Each week the Before The Cyborgs staff comes together to answer one question relating to the current events of that particular. This week, in honor of Super Bowl 52 and the upcoming Winter Olympics in Pyeongchang the question is: What is your favorite sports movie or TV show? Bonus: who you got for Superbowl 52 – Patriots or Eagles?
My gut instinctively points to a childhood favorite like Space Jam or a masterpiece like Raging Bull but I am going against that instinct and selecting Shaolin Soccer. Following a ragtag crew of outcast martial artists, they are brought together as a team to play in a local soccer tournament. The result is almost as insane as Space Jam – both in conceit and execution but what makes Shaolin Soccer work is its commitment to the bit. It knows its identity and plays within that framework. Director (and star) Stephen Chow plays up the slapstick comedy mixing innuendo with absurdity. Throw in some loving references to cinema of old and some – surprisingly strong visual effects for a low budget Hong Kong film made in 2001 and what you get is an extremely entertaining film.
Note: If possible, try to watch this film in its original Chinese, the English dub just doesn’t do it justice
I’m not a fan of sports (with the exception of pro wrestling; though that has an added theatrical aspect to it) so my knowledge of sports films/shows is limited. And so based on my limited sports knowledge, I’m thankful that I luckily can be able to choose not just an excellent film for this question but one that is related to athletics.
Darren Aronofsky’s 2008 jewel The Wrestler isn’t just one of the best films of the 21st century, but arguably the greatest representation of many of the harsh realities of the pro wrestling world. Featuring an Oscar-nominated lead from Mickey Rourke, this film is a classic example of the modern tragedy. Reluctant to leave his glory days behind, wrestling superstar Randy “The Ram” Robinson (Rourke) sees his personal life nearly fall apart. Unable to find lasting love in the real world he turns back to the wrestling world that has nearly killed him. It’s a masterstroke of filmmaking, with excellent performances, an emotional and poignant screenplay by Robert Seigel (The Founder), and a strong directorial effort by Aronofsky. While the actual behind the scenes of the wrestling locker room may not be as dark or depressing, the feelings and authenticity The Wrestler presents make it both a scathing critique and a glorious tribute to the squared circle and those who compete in it.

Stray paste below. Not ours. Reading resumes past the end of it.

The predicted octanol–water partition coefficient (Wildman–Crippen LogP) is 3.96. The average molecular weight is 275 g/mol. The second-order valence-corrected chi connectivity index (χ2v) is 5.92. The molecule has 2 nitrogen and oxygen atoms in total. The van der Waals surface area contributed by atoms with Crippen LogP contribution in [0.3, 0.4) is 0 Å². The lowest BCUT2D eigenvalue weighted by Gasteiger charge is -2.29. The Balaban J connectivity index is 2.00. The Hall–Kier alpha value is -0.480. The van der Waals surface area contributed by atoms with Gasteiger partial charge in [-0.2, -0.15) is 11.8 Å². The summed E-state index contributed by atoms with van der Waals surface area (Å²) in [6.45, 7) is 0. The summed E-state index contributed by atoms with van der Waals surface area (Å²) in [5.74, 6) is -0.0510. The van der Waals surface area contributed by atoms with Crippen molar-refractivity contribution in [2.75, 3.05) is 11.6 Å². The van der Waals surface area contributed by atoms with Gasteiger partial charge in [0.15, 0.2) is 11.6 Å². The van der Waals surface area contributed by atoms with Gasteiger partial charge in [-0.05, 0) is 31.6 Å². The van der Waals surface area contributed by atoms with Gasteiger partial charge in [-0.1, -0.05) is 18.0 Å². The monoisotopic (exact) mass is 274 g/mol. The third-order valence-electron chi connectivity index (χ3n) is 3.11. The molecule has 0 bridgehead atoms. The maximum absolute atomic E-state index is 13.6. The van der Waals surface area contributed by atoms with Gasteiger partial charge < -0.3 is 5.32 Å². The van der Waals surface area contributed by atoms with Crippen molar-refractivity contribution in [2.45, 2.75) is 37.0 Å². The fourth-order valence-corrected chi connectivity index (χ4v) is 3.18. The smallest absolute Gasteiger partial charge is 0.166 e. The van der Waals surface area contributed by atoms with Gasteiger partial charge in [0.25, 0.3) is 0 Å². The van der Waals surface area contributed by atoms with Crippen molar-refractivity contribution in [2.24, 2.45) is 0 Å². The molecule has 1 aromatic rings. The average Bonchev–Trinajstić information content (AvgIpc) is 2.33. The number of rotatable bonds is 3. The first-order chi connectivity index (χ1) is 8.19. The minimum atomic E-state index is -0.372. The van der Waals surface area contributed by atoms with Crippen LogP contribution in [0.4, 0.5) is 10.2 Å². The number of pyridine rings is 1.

For as legendary and influential to boxing movies, as well as the sports movie genre in general, as the original Rocky is, it is also responsible for creating the formulas and cliches that this genre seems to exclusively thrive on, including nearly every single film in that series. What makes Ryan Coogler’s sequel/reboot Creed stand out above all the others, is its ability to succeed solely on the merits of its own worth, not defined by the legacy of what came before it, much like its title character of Adonis Creed. The name “Creed” haunts Adonis, always reminding him that his father’s legacy is looming in the shadows of his success. Questioning whether or not he’s earned it for himself, or if he would even be anybody if his father wasn’t the heavyweight champion of the world. Much like Adonis himself, the film on its own also manages to rise above the legacy of its namesake, making it arguably the best film in the Rocky series.
Michael B. Jordan’s reteaming with director Ryan Coogler after their masterful previous collaboration, Fruitvale Station, reinvigorates this long-running series by introducing him as the new protagonist, following in the footsteps of not only his father but Rocky Balboa as well. The result is a tightly choreographed, exciting, and emotionally involving entry in the beloved series, almost completely unreliant on fanservice or forced references, allowing it to be its own entirely. For a series that is known for its iconic scenes, Coogler approaches Creed with such inventiveness and raw energy that manages to create new iconic moments that are this film’s own, such as a blood-pumping training sequence involving ATVs, and a single-take boxing match. It is also notable for earning Sylvester Stallone a coveted Oscar nomination for what is by far his most deeply personal portrayal of the character that launched his career, which would have been a fitting heartfelt send-off if he wasn’t coming back for a completely needless sequel, which thankfully Coogler isn’t wasting his time with so he can do better things with his career.
Arguably Scorsese’s greatest picture and De Niro’s finest performance, my pick has to be Raging Bull, an incredible character study of self-destruction and blind rage. Boxing is not integral to the film, most of which is a family drama of sorts, but the boxing ring serves to tell us more about Jake La Motta’s antagonistic psyche and the need for sporting success as relief from his jealous insecurities. The film’s boxing scenes are nothing short of iconic, utilizing extreme lighting, sound and editing techniques to put the audience in the ring with La Motta and feel every drop of sweat and splash of blood.